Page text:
• LisaTwaronite

    Good for her, and I mean that.
    But (and you knew I was going to say “but!”) not every kid benefits from more time with his/her mother. Some kids are best left with more nurturing, attentive caregivers, while their mother devotes herself to the career she considers her true vocation. To each his/her own.

  • KarenJo12

    Being a parent is not a “one-size-fits-all” proposition. Also, at least in my experience, most of the work-family conflict could be avoided and certainly significantly reduced by better workplace policies. Banning required overtime should happen, like, tomorrow. If a company really needs the work done, then hire more people, don’t abuse the ones you’ve got. Walmart is notorious for doing this, and for having unpredictable and irregular schedules designed to prevent employees from ever becoming full-time and consequently entitled to benefits, and which also make regular childcare arrangements impossible.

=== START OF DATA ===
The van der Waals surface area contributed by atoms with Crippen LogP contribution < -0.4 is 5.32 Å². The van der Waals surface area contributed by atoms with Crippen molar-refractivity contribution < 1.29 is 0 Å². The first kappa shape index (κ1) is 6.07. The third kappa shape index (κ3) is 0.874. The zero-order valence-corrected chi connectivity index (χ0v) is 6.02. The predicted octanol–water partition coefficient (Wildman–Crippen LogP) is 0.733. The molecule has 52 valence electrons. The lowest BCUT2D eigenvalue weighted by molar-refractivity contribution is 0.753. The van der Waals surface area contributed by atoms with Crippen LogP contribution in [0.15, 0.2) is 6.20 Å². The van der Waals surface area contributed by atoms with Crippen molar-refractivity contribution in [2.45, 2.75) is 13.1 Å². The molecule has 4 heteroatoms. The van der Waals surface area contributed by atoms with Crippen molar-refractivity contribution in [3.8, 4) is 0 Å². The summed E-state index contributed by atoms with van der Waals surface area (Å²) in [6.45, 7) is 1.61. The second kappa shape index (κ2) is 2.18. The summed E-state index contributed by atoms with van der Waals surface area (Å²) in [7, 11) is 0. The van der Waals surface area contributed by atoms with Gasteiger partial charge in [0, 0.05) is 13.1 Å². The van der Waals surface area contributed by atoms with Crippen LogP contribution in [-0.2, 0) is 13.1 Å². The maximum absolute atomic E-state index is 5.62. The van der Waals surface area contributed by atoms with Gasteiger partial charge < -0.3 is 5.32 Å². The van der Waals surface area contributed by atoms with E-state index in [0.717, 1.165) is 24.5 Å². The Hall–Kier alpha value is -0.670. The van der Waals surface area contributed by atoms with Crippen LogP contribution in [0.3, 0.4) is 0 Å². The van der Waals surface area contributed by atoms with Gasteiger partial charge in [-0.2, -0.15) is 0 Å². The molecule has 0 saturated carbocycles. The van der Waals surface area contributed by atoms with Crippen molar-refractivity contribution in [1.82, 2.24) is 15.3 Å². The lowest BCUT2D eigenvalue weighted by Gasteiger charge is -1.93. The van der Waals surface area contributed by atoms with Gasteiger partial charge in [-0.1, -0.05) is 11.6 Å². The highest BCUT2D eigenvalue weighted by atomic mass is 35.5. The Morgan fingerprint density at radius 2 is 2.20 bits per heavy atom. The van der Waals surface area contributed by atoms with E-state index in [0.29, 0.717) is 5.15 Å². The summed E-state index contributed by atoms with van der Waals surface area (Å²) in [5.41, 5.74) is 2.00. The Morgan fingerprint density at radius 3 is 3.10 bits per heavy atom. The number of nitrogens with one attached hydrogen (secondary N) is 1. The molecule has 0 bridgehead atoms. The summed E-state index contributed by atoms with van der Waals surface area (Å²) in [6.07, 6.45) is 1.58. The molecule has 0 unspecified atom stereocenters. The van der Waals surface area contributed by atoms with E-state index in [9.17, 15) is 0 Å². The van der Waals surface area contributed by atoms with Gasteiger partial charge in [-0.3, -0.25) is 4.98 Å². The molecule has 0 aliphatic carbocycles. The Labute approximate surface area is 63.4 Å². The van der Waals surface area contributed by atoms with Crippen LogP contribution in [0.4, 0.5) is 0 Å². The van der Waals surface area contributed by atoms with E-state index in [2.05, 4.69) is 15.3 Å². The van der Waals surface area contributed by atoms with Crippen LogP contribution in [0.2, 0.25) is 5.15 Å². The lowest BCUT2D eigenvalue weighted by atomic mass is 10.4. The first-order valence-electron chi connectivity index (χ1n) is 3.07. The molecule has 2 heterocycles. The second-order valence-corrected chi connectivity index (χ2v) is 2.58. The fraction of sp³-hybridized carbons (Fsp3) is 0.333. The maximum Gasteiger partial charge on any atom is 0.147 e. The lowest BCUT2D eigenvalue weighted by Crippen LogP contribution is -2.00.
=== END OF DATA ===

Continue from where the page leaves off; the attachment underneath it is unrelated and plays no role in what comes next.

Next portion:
For white-collar workers, encourage telecommuting, even if one day in the actual office is required. That would save on having to rent office space, parking, and break rooms as well as making the workers happier. I don’t know anyone, with kids or without, who adores commuting, and keeping cars off the road benefits the environment more than almost anything else we could do.

    Please note that both of these suggestions benefit men as much as women. Despite all the “men just lurrrrvvveee extra work, and take jobs to prove their supermanliness!!!” I’ve never actually met one who liked overtime or commuting, and wouldn’t appreciate a way to get some free time without irritating their bosses.

    • Eileen

      Oh my goodness – we must run in very different circles. My husband prefers commuting to working from home. (He’s basically self employed and can work however he wants). And I actually know lots of moms who prefer to go into the office rather than work from home. Some people, it seems, need to be away from their kids to be really productive.